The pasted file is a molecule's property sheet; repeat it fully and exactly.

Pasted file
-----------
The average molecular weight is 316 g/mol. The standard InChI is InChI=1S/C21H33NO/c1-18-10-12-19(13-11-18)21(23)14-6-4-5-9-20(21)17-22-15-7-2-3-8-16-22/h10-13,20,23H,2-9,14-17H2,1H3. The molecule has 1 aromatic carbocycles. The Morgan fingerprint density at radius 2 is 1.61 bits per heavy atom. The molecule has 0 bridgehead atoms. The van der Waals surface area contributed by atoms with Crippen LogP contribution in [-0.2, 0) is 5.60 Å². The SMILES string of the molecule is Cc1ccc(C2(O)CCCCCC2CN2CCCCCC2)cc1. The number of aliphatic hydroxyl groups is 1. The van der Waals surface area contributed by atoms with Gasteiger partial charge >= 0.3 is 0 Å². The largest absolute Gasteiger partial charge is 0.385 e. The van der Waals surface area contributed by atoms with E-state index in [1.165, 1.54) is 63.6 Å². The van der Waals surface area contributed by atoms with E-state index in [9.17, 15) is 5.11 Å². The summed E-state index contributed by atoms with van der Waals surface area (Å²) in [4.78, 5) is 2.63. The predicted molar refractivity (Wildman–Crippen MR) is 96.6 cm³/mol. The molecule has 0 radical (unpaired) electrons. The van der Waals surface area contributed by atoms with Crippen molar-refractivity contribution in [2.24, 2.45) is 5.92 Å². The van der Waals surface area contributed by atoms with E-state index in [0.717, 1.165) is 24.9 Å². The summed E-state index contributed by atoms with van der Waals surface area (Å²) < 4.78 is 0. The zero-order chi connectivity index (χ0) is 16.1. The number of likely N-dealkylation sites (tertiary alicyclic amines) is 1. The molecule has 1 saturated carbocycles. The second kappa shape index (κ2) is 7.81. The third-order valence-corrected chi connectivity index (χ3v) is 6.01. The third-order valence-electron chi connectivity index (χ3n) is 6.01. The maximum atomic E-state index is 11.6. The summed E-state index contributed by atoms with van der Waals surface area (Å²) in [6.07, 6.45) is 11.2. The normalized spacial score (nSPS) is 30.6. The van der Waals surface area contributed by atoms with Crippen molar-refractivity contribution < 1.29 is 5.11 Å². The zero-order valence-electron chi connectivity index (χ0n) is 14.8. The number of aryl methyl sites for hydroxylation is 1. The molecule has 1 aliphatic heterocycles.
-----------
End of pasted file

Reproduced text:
The average molecular weight is 316 g/mol. The standard InChI is InChI=1S/C21H33NO/c1-18-10-12-19(13-11-18)21(23)14-6-4-5-9-20(21)17-22-15-7-2-3-8-16-22/h10-13,20,23H,2-9,14-17H2,1H3. The molecule has 1 aromatic carbocycles. The Morgan fingerprint density at radius 2 is 1.61 bits per heavy atom. The molecule has 0 bridgehead atoms. The van der Waals surface area contributed by atoms with Crippen LogP contribution in [-0.2, 0) is 5.60 Å². The SMILES string of the molecule is Cc1ccc(C2(O)CCCCCC2CN2CCCCCC2)cc1. The number of aliphatic hydroxyl groups is 1. The van der Waals surface area contributed by atoms with Gasteiger partial charge >= 0.3 is 0 Å². The largest absolute Gasteiger partial charge is 0.385 e. The van der Waals surface area contributed by atoms with E-state index in [1.165, 1.54) is 63.6 Å². The van der Waals surface area contributed by atoms with E-state index in [9.17, 15) is 5.11 Å². The summed E-state index contributed by atoms with van der Waals surface area (Å²) in [4.78, 5) is 2.63. The predicted molar refractivity (Wildman–Crippen MR) is 96.6 cm³/mol. The molecule has 0 radical (unpaired) electrons. The van der Waals surface area contributed by atoms with Crippen molar-refractivity contribution in [2.24, 2.45) is 5.92 Å². The van der Waals surface area contributed by atoms with E-state index in [0.717, 1.165) is 24.9 Å². The summed E-state index contributed by atoms with van der Waals surface area (Å²) < 4.78 is 0. The zero-order chi connectivity index (χ0) is 16.1. The number of likely N-dealkylation sites (tertiary alicyclic amines) is 1. The molecule has 1 saturated carbocycles. The second kappa shape index (κ2) is 7.81. The third-order valence-corrected chi connectivity index (χ3v) is 6.01. The third-order valence-electron chi connectivity index (χ3n) is 6.01. The maximum atomic E-state index is 11.6. The summed E-state index contributed by atoms with van der Waals surface area (Å²) in [6.07, 6.45) is 11.2. The normalized spacial score (nSPS) is 30.6. The van der Waals surface area contributed by atoms with Crippen molar-refractivity contribution < 1.29 is 5.11 Å². The zero-order valence-electron chi connectivity index (χ0n) is 14.8. The number of aryl methyl sites for hydroxylation is 1. The molecule has 1 aliphatic heterocycles.